Yesterday I lead you through a crash course in Economics, and showed you that China’s GDP doesn’t mean that it’s a developed country, I would suggest reading that first.
I think for many American’s (and probably many Europeans) China’s rise is met with mixed feelings. On my recent trip to the States something felt different this time when I told people I lived in China. It seems that China has moved from being seen as the place where people carry little red books, make our cheap socks, and fawn over baby pandas, to being the country that is on track to unseat us as number one.
For my Chinese readers, just so it’s clear, this scares the heck out of practically every American born before 1980.
The question that seems to be on the tip of everyone’s tongue is:
Does China’s GDP mean that Communism works?
Quick Note: Here Communism refers to China’s version of rule, not the economic system
I’m going to answer this question in two short parts, since “kind of” isn’t a very satisfying answer.
Communism works at some stages of development.
China’s impressive growth is definitely a result of their strict government system, and no one is denying the fact that China’s communist gov’t has lifted more people out of poverty in such a short time than any other in the world.
I have heard development described as climbing a ladder, and that the poorest countries are struggling to reach the first rung. I think in some ways China’s version of gov’t provides a model for dictatorships for reaching that first rung (this isn’t a good model for democracies to switch to).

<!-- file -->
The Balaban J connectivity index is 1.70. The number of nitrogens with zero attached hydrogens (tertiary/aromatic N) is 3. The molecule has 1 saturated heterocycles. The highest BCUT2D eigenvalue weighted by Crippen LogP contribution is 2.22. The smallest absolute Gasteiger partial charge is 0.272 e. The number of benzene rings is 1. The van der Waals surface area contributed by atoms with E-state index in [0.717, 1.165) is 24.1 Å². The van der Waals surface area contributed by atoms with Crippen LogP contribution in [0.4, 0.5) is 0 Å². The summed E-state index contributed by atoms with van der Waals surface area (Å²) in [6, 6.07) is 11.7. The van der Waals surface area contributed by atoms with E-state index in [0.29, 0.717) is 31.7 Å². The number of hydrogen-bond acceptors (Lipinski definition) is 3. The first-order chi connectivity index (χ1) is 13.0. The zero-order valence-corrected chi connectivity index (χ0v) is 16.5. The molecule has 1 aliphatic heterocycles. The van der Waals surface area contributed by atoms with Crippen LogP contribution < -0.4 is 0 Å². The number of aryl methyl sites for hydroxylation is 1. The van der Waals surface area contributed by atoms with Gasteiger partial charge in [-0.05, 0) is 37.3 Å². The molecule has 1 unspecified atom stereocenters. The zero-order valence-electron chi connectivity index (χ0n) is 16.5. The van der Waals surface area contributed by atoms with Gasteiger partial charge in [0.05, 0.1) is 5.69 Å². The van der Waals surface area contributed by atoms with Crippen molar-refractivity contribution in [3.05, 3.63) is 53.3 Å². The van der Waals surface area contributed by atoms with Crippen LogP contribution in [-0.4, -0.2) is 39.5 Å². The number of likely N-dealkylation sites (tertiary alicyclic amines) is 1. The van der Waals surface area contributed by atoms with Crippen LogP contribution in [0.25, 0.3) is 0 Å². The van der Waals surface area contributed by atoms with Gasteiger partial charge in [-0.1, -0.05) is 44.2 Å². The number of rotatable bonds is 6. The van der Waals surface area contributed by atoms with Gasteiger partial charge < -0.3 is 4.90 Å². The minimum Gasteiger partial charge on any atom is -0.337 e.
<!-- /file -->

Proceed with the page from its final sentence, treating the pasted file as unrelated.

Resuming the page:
China’s system is essentially a dictatorship that rules at the consent of the people, which is more or less unseen in the rest of the world. The Chinese model provides the stability needed to develop the infrastructure to support an active economy. For example: imagine if Gadhafi had spent less time designing his snappy outfits, and more time building freeways, factories and schools that move people out of poverty.
With that being said, I don’t think it is a system that will let China (or any other country) reach the top rung of the development ladder.
Communism still leads to wasteful production
Like I mentioned in yesterday’s post, GDP measures all economic transactions in a country, but it doesn’t measure whether or not those transactions are useful.
One of the major problems now facing China is that gov’t positions are based on growing GDP, which has led to some incredibly wasteful practices.
A common trick for “creating” GDP is (note: each step is GDP): 1. Buy land from farmers 2. Sell land to developers 3.Tear down old houses 4. Build new condos 5. Sell condos to investors.
The issue here is nobody even has to need a condo for it to create impressive statistics for the local bureaucrats.
This is something I have seen first hand when I was living in Longzhou, a farming town of 50,000. In this backwater, there were literally hundreds of apartments being built, that no one was able to afford.